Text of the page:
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How to: Choose a tablet for your business

Jon L. Jacobi, Melissa J. Perenson, and Michelle Mastin | Feb. 14, 2012
The idea of using an easy-to-tote tablet for work appeals to you. You can use it for email, note-taking, presentations, accessing the Web, and other business tasks--at least if you're not dependent on complex spreadsheets or physical input.

Unfortunately, online applications such as Google Docs and Docs.com are not the great solution for tablets that they could be--at least not beyond basic word processing. In practice, they're simply too keyboard- and mouse-oriented to be used efficiently on a tablet.

Keyboard, Mouse, and Stylus

Of course, dragging a keyboard and mouse around with you begs the question, "Why didn't I just buy a laptop?" But if you type a lot, you'll need a real keyboard. Using peripherals with a tablet isn't as zany an idea as you might think--after all, those tools will make certain tasks easier, and you'll still have the tablet to use as such when you're not employing them.

Windows 7 tablets all have USB ports, and most offer Bluetooth, so you can use basically any keyboard or mouse on the market. Some Android tablets have USB ports, but the iPad 2 and many Android tablets rely solely on Bluetooth for peripheral connections.

A few exceptions: Lenovo's ThinkPad Tablet and Asus's Eee Pad Transformer TF101 and Eee Pad Transformer Prime all offer a keyboard and cursor control in a case that uses the USB port or dock.

The $69 Apple Wireless Keyboard and Logitech's $70 Bluetooth Tablet Keyboard for iPad 2 and for Android (3.0+) are decent units that won't weigh you down too much. Logitech also makes a $130 folding keyboard that travels a little more compactly, and the company's $100 keyboard/case for the Samsung Galaxy (10.1 inches) is another workable solution. With Windows 7, a portable mouse is a good and necessary accessory. Navigating its non-finger-optimized interface is difficult at best without it or a stylus. Any of a host of USB (including wireless) and Bluetooth mice that work on laptops and desktops will work just fine on a Windows 7 tablet.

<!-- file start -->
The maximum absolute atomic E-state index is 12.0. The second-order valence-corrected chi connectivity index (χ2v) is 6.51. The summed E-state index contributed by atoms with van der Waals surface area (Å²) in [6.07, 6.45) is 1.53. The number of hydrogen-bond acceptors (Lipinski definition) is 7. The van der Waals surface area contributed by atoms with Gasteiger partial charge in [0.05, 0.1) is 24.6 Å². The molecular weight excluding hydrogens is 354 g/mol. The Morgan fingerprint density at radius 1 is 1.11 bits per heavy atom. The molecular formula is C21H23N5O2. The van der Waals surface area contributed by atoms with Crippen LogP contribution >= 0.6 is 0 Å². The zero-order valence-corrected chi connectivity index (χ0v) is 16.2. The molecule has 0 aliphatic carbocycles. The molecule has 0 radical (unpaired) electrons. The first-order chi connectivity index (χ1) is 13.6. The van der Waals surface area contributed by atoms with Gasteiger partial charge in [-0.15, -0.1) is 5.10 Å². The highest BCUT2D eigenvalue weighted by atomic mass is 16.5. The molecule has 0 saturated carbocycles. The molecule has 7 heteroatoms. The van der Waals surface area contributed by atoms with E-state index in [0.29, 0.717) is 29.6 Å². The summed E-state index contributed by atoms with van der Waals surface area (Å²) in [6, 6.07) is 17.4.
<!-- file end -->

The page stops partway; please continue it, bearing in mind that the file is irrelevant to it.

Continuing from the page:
Digital Pens

Most tablets, like the iPad, have a capacitive touchscreen, which senses input from conductive materials, such as a living finger. These will work only with your finger, or a chunky capacitive stylus. But for serious drawing or for taking handwritten notes, you'll need a special pen-and-tablet combination.

Many of the business-focused Android and Windows slates come with active digitizer technology--which requires an electronic pen--in addition to the capacitive touchscreen. An active digitizer lets you lay your hand on the screen without interfering with the pen's input, and increases accuracy and pressure sensitivity.

N-Trig-based tablets are great for those who do a lot of handwriting or a little drawing. N-Trig’s Duo Sense dual pen and touch-active digitizers are found in Android tablets with N-Trig’s digitizer, such as the HTC Flyer and Jetstream and the Lenovo ThinkPad Tablet. N-Trig-based Windows slates include the Fujitsu Q550, both the HP Slate 500 and the newer Slate 2, and the Motion CL900.

 

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